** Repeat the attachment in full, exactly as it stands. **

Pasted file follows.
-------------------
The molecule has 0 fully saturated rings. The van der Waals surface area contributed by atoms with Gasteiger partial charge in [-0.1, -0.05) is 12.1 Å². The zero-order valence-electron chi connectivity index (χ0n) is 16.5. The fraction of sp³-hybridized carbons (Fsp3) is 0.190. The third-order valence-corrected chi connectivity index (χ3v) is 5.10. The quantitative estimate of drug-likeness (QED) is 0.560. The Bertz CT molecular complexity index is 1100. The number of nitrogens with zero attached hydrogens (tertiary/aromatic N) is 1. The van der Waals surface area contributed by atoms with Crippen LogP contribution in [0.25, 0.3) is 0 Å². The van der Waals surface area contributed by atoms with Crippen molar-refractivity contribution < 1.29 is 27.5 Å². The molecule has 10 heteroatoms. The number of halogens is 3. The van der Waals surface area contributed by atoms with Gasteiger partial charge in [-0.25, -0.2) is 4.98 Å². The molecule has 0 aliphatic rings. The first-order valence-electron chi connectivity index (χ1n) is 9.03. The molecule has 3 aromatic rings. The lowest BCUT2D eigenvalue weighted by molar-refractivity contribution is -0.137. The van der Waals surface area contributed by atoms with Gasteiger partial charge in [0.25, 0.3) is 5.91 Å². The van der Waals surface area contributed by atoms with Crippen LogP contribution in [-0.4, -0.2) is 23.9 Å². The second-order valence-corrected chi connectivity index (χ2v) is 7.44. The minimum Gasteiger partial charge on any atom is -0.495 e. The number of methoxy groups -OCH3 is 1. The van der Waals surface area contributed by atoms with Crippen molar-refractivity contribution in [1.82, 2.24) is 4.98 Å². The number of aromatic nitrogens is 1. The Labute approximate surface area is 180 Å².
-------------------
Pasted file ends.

The molecule has 0 fully saturated rings. The van der Waals surface area contributed by atoms with Gasteiger partial charge in [-0.1, -0.05) is 12.1 Å². The zero-order valence-electron chi connectivity index (χ0n) is 16.5. The fraction of sp³-hybridized carbons (Fsp3) is 0.190. The third-order valence-corrected chi connectivity index (χ3v) is 5.10. The quantitative estimate of drug-likeness (QED) is 0.560. The Bertz CT molecular complexity index is 1100. The number of nitrogens with zero attached hydrogens (tertiary/aromatic N) is 1. The van der Waals surface area contributed by atoms with Crippen LogP contribution in [0.25, 0.3) is 0 Å². The van der Waals surface area contributed by atoms with Crippen molar-refractivity contribution < 1.29 is 27.5 Å². The molecule has 10 heteroatoms. The number of halogens is 3. The van der Waals surface area contributed by atoms with Gasteiger partial charge in [-0.25, -0.2) is 4.98 Å². The molecule has 0 aliphatic rings. The first-order valence-electron chi connectivity index (χ1n) is 9.03. The molecule has 3 aromatic rings. The lowest BCUT2D eigenvalue weighted by molar-refractivity contribution is -0.137. The van der Waals surface area contributed by atoms with Gasteiger partial charge in [0.25, 0.3) is 5.91 Å². The van der Waals surface area contributed by atoms with Crippen LogP contribution in [-0.4, -0.2) is 23.9 Å². The second-order valence-corrected chi connectivity index (χ2v) is 7.44. The minimum Gasteiger partial charge on any atom is -0.495 e. The number of methoxy groups -OCH3 is 1. The van der Waals surface area contributed by atoms with Crippen molar-refractivity contribution in [1.82, 2.24) is 4.98 Å². The number of aromatic nitrogens is 1. The Labute approximate surface area is 180 Å².